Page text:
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The Giant Oarfish

A NOAA biologist who necropsied this strange and mysterious fish shares his theory of how two of them ended up on the beach.

By Rich Press, NOAA Fisheries Science Writer | Posted: October 24, 2013
Follow Rich on Twitter: @Rich_NOAAFish


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Image of a biologist measuring the head of an oarfish. View slideshow A NOAA biologist measures the head of a giant oarfish that washed up in Southern California. Credit: NOAA. img02_oarfish.jpg img03_oarfish.jpg img04_oarfish.jpg img05_oarfish.jpg img06_oarfish.jpg img07_oarfish.jpg img08_oarfish.jpg img09_oarfish.jpg img10_oarfish.jpg

In the last few weeks, not one, but two giant oarfish have washed up on the beach in Southern California. Oarfish, which can grow well past 20 feet in length, are a strange and mysterious creature from the deep sea, and one that scientists know little about.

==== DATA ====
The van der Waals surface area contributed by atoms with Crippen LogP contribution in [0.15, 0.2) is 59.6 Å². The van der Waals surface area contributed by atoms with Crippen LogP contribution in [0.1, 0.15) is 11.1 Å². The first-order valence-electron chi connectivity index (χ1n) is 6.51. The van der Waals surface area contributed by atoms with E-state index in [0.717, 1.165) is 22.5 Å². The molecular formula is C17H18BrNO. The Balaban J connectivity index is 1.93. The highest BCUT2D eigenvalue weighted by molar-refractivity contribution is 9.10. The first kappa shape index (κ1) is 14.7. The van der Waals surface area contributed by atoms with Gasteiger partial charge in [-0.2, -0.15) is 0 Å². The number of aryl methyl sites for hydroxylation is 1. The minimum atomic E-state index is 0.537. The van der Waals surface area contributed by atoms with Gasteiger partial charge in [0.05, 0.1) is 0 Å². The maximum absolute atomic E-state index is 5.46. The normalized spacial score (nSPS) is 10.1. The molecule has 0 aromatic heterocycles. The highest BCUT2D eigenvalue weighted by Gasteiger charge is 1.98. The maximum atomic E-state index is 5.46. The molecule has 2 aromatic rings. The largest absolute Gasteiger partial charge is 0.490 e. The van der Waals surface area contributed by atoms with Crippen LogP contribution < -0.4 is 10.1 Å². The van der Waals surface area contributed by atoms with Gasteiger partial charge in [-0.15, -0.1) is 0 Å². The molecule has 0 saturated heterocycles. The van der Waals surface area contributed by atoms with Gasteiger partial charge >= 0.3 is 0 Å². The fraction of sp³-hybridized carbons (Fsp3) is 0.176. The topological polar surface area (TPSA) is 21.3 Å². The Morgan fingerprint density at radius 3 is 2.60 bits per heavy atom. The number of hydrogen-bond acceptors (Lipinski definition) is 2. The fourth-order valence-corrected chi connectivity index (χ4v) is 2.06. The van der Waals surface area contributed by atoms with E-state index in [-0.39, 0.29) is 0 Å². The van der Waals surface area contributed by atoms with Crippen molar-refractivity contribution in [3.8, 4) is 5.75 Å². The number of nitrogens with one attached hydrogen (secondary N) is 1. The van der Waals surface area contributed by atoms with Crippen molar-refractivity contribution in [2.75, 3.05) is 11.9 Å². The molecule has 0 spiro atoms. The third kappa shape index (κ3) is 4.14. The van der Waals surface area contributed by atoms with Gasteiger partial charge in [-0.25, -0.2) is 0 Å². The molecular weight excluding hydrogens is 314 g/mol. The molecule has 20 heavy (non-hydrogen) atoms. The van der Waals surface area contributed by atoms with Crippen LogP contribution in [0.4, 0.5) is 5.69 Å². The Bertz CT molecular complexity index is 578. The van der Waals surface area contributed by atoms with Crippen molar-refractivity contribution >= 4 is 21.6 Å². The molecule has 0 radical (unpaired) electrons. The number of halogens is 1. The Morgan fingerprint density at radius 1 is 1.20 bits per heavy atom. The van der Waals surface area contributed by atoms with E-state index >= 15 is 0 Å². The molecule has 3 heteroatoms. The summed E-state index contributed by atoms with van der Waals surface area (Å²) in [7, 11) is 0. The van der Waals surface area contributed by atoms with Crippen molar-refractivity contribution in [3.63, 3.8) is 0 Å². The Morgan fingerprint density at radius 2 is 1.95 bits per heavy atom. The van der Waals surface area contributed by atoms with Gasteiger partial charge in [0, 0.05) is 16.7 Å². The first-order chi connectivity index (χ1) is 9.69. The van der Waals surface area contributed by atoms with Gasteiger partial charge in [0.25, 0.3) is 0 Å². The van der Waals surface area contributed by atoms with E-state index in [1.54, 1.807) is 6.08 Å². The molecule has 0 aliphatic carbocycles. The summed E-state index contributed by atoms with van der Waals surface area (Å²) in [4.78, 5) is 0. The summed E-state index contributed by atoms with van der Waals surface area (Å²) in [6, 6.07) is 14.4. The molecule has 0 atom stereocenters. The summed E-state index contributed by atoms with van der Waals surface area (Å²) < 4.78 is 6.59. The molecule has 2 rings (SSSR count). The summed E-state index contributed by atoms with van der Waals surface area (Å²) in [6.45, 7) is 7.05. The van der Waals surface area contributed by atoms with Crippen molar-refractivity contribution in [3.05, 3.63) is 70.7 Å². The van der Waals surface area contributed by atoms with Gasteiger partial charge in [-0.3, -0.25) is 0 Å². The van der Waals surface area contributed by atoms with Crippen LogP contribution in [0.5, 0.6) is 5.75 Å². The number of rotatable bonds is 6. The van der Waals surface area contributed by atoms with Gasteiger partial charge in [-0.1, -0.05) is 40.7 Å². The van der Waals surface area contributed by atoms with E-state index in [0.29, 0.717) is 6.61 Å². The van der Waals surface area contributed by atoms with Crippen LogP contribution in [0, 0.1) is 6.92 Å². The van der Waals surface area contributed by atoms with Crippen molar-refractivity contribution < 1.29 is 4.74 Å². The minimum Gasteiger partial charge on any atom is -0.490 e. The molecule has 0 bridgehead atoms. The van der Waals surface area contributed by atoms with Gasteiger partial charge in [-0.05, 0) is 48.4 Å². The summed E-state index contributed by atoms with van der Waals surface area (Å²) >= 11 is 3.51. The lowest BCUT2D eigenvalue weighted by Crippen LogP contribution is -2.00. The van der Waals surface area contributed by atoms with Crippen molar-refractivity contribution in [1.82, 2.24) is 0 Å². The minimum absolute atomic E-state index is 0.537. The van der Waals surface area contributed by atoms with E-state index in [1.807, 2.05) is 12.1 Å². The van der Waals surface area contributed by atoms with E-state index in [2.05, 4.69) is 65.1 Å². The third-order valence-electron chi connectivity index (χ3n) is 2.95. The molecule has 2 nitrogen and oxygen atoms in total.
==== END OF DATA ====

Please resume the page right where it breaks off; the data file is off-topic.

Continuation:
Russ Vetter is a biologist at NOAA’s Southwest Fisheries Science Center, where he and other scientists necropsied one of these outlandish creatures. In this podcast, Dr. Vetter talks about the biology of the oarfish and hypothesizes about how these two ended up on the beach.

The oarfish is fascinating because of its size and its otherworldly beauty. But to scientists, the oarfish is also interesting because it resides in the mesopelagic zone, the deep layer of ocean where light cannot reach. According to Vetter, the mesopelagic is the least explored ecosystem on the planet. Learning about this zone and the animals within it is forcing scientists to re-think how ocean ecosystems work.

Check out this video of a live oarfish! Exit

And visit NOAA's Southwest Fisheries Science Center website to learn more about the dissection and biological anaylses that scientists performed one of the oarfish that washed up near Oceanside,California.

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